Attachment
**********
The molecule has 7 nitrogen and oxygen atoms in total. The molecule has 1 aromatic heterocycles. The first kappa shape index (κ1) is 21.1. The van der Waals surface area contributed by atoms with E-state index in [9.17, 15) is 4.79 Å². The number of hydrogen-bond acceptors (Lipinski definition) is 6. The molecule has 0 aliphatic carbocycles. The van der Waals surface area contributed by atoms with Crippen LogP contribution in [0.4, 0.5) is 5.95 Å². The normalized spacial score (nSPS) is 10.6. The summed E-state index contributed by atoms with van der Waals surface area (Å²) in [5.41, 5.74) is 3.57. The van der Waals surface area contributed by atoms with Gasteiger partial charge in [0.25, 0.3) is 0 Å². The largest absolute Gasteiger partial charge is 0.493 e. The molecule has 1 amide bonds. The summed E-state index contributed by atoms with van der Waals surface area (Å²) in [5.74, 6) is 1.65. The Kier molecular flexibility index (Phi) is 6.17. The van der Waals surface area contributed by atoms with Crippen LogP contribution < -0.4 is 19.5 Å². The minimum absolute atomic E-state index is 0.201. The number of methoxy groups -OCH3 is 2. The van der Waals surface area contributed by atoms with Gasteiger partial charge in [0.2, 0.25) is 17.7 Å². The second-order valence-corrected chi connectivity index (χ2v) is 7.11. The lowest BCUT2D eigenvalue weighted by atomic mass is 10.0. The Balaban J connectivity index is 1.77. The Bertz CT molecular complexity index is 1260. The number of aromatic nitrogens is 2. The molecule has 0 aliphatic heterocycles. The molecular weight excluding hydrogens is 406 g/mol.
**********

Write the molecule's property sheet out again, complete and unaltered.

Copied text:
The molecule has 7 nitrogen and oxygen atoms in total. The molecule has 1 aromatic heterocycles. The first kappa shape index (κ1) is 21.1. The van der Waals surface area contributed by atoms with E-state index in [9.17, 15) is 4.79 Å². The number of hydrogen-bond acceptors (Lipinski definition) is 6. The molecule has 0 aliphatic carbocycles. The van der Waals surface area contributed by atoms with Crippen LogP contribution in [0.4, 0.5) is 5.95 Å². The normalized spacial score (nSPS) is 10.6. The summed E-state index contributed by atoms with van der Waals surface area (Å²) in [5.41, 5.74) is 3.57. The van der Waals surface area contributed by atoms with Gasteiger partial charge in [0.25, 0.3) is 0 Å². The largest absolute Gasteiger partial charge is 0.493 e. The molecule has 1 amide bonds. The summed E-state index contributed by atoms with van der Waals surface area (Å²) in [5.74, 6) is 1.65. The Kier molecular flexibility index (Phi) is 6.17. The van der Waals surface area contributed by atoms with Crippen LogP contribution < -0.4 is 19.5 Å². The minimum absolute atomic E-state index is 0.201. The number of methoxy groups -OCH3 is 2. The van der Waals surface area contributed by atoms with Gasteiger partial charge in [0.2, 0.25) is 17.7 Å². The second-order valence-corrected chi connectivity index (χ2v) is 7.11. The lowest BCUT2D eigenvalue weighted by atomic mass is 10.0. The Balaban J connectivity index is 1.77. The Bertz CT molecular complexity index is 1260. The number of aromatic nitrogens is 2. The molecule has 0 aliphatic heterocycles. The molecular weight excluding hydrogens is 406 g/mol.